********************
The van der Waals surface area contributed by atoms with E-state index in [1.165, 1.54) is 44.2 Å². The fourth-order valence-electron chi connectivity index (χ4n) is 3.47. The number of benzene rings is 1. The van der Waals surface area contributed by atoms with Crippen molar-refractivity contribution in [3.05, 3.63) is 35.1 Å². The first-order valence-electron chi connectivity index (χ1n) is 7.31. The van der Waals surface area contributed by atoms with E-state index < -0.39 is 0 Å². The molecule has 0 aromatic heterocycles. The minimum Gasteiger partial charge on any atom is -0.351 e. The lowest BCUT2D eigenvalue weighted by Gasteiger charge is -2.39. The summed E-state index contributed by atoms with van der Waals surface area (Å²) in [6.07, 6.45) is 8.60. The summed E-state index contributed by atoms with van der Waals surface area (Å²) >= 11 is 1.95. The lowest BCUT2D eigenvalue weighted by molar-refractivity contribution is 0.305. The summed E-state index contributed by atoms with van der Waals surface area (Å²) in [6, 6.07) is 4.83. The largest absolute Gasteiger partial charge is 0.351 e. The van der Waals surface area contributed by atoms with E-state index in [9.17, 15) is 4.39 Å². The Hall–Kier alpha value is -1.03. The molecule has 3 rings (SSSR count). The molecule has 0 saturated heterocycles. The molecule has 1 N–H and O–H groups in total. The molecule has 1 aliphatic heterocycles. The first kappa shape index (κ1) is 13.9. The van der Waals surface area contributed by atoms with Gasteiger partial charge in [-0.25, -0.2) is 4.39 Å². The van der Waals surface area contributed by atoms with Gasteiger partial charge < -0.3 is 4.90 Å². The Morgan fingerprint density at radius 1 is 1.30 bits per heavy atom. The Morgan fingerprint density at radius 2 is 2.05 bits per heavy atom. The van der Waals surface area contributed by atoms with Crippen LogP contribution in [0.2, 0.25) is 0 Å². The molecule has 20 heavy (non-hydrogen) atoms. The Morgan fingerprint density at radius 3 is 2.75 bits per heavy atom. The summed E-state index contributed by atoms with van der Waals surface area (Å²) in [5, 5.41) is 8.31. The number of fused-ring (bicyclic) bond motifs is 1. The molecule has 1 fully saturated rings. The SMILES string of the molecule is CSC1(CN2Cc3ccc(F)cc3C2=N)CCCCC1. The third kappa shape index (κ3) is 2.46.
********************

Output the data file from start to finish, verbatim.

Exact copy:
The van der Waals surface area contributed by atoms with E-state index in [1.165, 1.54) is 44.2 Å². The fourth-order valence-electron chi connectivity index (χ4n) is 3.47. The number of benzene rings is 1. The van der Waals surface area contributed by atoms with Crippen molar-refractivity contribution in [3.05, 3.63) is 35.1 Å². The first-order valence-electron chi connectivity index (χ1n) is 7.31. The van der Waals surface area contributed by atoms with E-state index < -0.39 is 0 Å². The molecule has 0 aromatic heterocycles. The minimum Gasteiger partial charge on any atom is -0.351 e. The lowest BCUT2D eigenvalue weighted by Gasteiger charge is -2.39. The summed E-state index contributed by atoms with van der Waals surface area (Å²) in [6.07, 6.45) is 8.60. The summed E-state index contributed by atoms with van der Waals surface area (Å²) >= 11 is 1.95. The lowest BCUT2D eigenvalue weighted by molar-refractivity contribution is 0.305. The summed E-state index contributed by atoms with van der Waals surface area (Å²) in [6, 6.07) is 4.83. The largest absolute Gasteiger partial charge is 0.351 e. The van der Waals surface area contributed by atoms with E-state index in [9.17, 15) is 4.39 Å². The Hall–Kier alpha value is -1.03. The molecule has 3 rings (SSSR count). The molecule has 0 saturated heterocycles. The molecule has 1 N–H and O–H groups in total. The molecule has 1 aliphatic heterocycles. The first kappa shape index (κ1) is 13.9. The van der Waals surface area contributed by atoms with Gasteiger partial charge in [-0.25, -0.2) is 4.39 Å². The van der Waals surface area contributed by atoms with Gasteiger partial charge < -0.3 is 4.90 Å². The Morgan fingerprint density at radius 1 is 1.30 bits per heavy atom. The Morgan fingerprint density at radius 2 is 2.05 bits per heavy atom. The van der Waals surface area contributed by atoms with Crippen LogP contribution in [0.2, 0.25) is 0 Å². The molecule has 20 heavy (non-hydrogen) atoms. The Morgan fingerprint density at radius 3 is 2.75 bits per heavy atom. The summed E-state index contributed by atoms with van der Waals surface area (Å²) in [5, 5.41) is 8.31. The number of fused-ring (bicyclic) bond motifs is 1. The molecule has 1 fully saturated rings. The SMILES string of the molecule is CSC1(CN2Cc3ccc(F)cc3C2=N)CCCCC1. The third kappa shape index (κ3) is 2.46.